• Mon, May 20 2013

Disney Took The ‘Merida Makeover’ Issue One Step Further With These Dolls

brave-merida-makeover-dolls

Remember the recent ‘Merida makeover’ debacle, wherein Disney decided to change the appearance of Brave‘s Princess Merida from being a round-faced, wild-haired fearless teenager with a bow to a more coy-looking, demure version with tamer hair, enormous eyes, and a thinner frame and face? Well, the new Merida doll, shown above on the left, is even more ridiculously different.

The ‘Disney Princess Merida Sparkle Doll,’ sold at Target, is disproportionately thin with large eyes and awkward pageant-hands. Her freckles are kept to a minimal dusting; the hair has clearly been blown out by a hairdresser whose favorite description is “vintage curls.” She looks bored. There is no excitement or curiosity, as was so characteristic to Merida in Brave.

Then again, even prior to the film’s release, Disney was already selling a similar doll via Toys ‘R’ Us. Her hair, while curly, is considerably tamer than the film’s version; her jawline is angular; her eyes are Barbie-large; her hands are pushed out and stuck together in typical, “I seriously cannot do anything with these things” fashion. Merida, on the other hand (pun not intended), fires bows and yields swords and does all manner of fascinating things because she is a proactive, exciting character.

These dolls all looks as though they could never be used by little kids as a portion of a story that didn’t involve sleep and a date at some point (not that there’s anything wrong with naps or dates, but, y’know…swords and monsters are generally more enthralling when it comes to imagination time). Toys for boys are generally made for telling all manner of stores; toys of girls are typically designed to play house with. And while I admittedly loved playing house, it’d be excellent to see some diversity for once.

In a somewhat bizarre twist, the Merida doll sold by the Disney Store itself is the only one that actually looks like the film’s version of her.

brave-merida-makeover-dolls

So, we know that it’s possible to create a doll who is not just a red-haired Cinderella, right? Right.

I have been upset about this stupid makeover, and I’m certainly not the only one. Many of you have been upset about this, as well as the 200,000 people who signed the online petition. Hell, even Jon Stewart was angry as he discussed the story last Thursday on The Daily Show, saying:

“The point is this, Disney: You need to reconsider this makeover because you have an arrangment with the parents of America, of which I am one,” he said. “Our job is to make sure the children are sitting in front of the screen. Your job is to raise them right. And if you keep teaching them the wrong lessons, then we’re going to have to start doing it ourselves, and that’s not cool.”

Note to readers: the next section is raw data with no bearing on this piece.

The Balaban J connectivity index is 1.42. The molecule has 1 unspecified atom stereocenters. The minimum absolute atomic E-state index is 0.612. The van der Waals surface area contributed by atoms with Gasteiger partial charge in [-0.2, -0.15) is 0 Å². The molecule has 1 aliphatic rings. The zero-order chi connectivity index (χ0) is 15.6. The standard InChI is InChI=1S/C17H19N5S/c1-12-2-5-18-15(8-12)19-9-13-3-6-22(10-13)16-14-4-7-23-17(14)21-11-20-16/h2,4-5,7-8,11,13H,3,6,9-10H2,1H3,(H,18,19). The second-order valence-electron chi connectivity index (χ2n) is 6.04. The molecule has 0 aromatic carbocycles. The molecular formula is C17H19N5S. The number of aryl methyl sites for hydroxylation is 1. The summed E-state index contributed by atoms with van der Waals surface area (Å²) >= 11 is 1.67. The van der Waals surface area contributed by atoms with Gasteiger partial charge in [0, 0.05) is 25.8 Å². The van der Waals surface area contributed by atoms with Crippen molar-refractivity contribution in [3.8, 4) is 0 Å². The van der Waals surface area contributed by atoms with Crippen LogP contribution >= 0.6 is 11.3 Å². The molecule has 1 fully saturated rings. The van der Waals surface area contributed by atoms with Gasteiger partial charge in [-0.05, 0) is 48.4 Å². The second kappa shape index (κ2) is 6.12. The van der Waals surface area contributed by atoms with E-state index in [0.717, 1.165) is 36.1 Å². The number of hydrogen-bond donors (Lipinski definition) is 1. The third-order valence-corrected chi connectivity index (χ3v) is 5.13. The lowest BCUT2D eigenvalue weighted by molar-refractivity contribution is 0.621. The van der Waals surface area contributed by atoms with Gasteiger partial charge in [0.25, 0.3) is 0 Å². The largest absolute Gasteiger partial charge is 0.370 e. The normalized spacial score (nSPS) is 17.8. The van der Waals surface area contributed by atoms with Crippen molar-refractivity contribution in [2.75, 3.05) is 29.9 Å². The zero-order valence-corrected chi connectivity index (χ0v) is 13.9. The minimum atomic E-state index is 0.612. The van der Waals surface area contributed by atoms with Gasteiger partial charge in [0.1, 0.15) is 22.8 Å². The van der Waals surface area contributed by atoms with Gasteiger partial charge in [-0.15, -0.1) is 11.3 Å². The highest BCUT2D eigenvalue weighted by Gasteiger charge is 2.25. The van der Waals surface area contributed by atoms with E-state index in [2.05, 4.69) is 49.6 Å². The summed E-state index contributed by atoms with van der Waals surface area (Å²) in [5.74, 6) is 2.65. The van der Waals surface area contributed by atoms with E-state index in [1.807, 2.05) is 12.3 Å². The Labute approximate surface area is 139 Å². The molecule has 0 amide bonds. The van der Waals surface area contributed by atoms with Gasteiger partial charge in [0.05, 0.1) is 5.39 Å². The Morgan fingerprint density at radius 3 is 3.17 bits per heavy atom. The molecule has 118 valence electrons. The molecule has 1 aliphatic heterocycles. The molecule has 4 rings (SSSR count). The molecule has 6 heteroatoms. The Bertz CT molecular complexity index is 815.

Boosh. Stewart is completely justified in being angry as a father; it’s nearly impossible for parental figures to find positive role models for their daughters. And while many wonderful characters’ stories do certainly end in love, marriage and the rest of that romance stuff, it’s been great to see a princess who didn’t need to be rescued by a kiss, rose or specially-fitted high heel. And it was also really, really nice to see an animated female role model whose proportions and demeanor weren’t identical to every other princess.

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  • Lauren

    The takeaway I got from that Jon Stewart comment was that parents should be teaching their kids how to be a person, not Disney.

    I get why it’s upsetting that Disney gave a makeover to the one “princess” who really is much more than just that, but I tend to gear towards the “if the girl wants to play with the doll of the girl from Brave, then I think she’s already doing pretty well”.

  • Tania

    Hooooly crap. That doesn’t remotely look like Merida. I wouldn’t have known it was supposed to be her if you hadn’t posted it here. That’s incredibly stupid.

  • Scott Metzger

    Everyone who’s blowing a gasket here does realize that doll is made by Mattel and appears to re- use a Barbie body, right (which is why the figure looks so thin)? Mattel would have to make a whole new body, with all the thousands of dollars of tooling costs involved, to make a Merida with the proper proportions from the movie, and the company has a well established reputation for loathing such production costs and instead re-using existing molds.

    This has nothing to do with the Disney Merida make-over; it has to do with a toy company taking the cheapest route to make a doll…

  • Tusconian

    The doll issue, I have less of a problem with. Fact is, toy makers are lazy, and also much more limited than animators on a high-budget film. What looks normal, even beautiful, in cartoons or real life looks hideous, scary, and freakish as a toy (anyone remember that trend in the 90s/early 2000s where every boy band and girl band had Mattel dolls made of themselves, and they were terrifying despite the subjects being attractive people?). And, they’re trying to pump out as many dolls for a lot of characters as cheaply as possible. They probably use the same few molds for several dozen individual characters. The Disney store sells dolls that are much more expensive, so they can afford to be pickier and more detailed. What I have an issue with is typing the Merida character to the doll’s representation on other merchandise.

    Though I have to wonder what’s with the less curly hair, and putting her in the dress the movie makes clear she doesn’t like. The darker dress is no less elegant and princessy to a modern girl, and her curls are a major part of her appeal. The newer Mattel doll may as well be Ariel with legs, while the old one at least symbolized Merida adequately.

  • Heartcatch

    Jon Steward sounds loke he can’t parent. Teachings come from your parents not tv. He makes all american parents look bad.